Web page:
Remember, even if you are cooped up in your apartment by yourself that you are not alone.  I have found that doing video chats is a great way to start and end the day.  Take a look at our education resources to find a new skill or learn something just for fun.  Get exercise; go out for a walk or tap into one of the many live stream workouts that people are offering.  It is a great way to stay connected with people and get in shape.  Being outside and/or exercising is a great stress reliever; exercise is a great natural antianxiety/antidepressant.  In times like this, we can get very self-involved as we try to solve our own problems.  Reach out to a friend or a neighbor to see how you can help them.  Most of us are lousy at asking for help but we can always use some assistance with something.  It is a great way to get out of your world for a bit and help someone out.  It makes you feel good and it is a good reminder that you are useful and capable.  

On that note, we all need help and so practice asking for it.  If you are lonely, reach out to friends to request they do a check-in call (or better yet a video conference), if you are low on supplies (hope it is not TP) or need something, reach out.  That good feeling you got when you helped someone else, you will be able to give to another person by asking them for help with something.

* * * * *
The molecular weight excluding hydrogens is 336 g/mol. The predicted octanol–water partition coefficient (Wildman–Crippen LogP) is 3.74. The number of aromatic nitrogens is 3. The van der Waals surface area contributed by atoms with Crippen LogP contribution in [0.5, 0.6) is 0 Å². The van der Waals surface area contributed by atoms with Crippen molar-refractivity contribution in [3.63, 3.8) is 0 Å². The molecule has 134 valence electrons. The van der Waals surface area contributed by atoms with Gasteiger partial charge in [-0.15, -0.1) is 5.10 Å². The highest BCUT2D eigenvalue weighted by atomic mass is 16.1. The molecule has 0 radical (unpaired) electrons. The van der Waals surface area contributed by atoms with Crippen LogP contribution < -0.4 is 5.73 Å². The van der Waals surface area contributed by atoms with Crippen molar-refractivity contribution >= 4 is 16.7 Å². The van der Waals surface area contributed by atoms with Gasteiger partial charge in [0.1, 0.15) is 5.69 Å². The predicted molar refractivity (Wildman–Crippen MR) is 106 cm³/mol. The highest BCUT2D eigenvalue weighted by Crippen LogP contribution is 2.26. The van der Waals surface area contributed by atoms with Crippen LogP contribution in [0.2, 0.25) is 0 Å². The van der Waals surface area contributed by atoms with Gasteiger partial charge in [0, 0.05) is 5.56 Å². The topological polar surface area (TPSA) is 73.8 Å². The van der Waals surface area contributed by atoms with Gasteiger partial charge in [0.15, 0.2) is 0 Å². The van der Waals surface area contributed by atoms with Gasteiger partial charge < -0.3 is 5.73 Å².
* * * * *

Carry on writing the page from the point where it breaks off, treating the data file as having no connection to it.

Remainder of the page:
We will all get through this.  When we all work together, there is nothing we cannot overcome.  Even with business falling off in the short term, I remain optimistic about 95% of the time. I am optimistic because I know that the harder the circumstance, the more people step up.  I have seen it time and time again.  We will all get through this.  We are all here because our ancestors were survivors and figured it out, so we have generations of problem solvers that came before us, and we will be no different.  If you have an idea for a helpful resource, please let us know so we can help as many people as possible.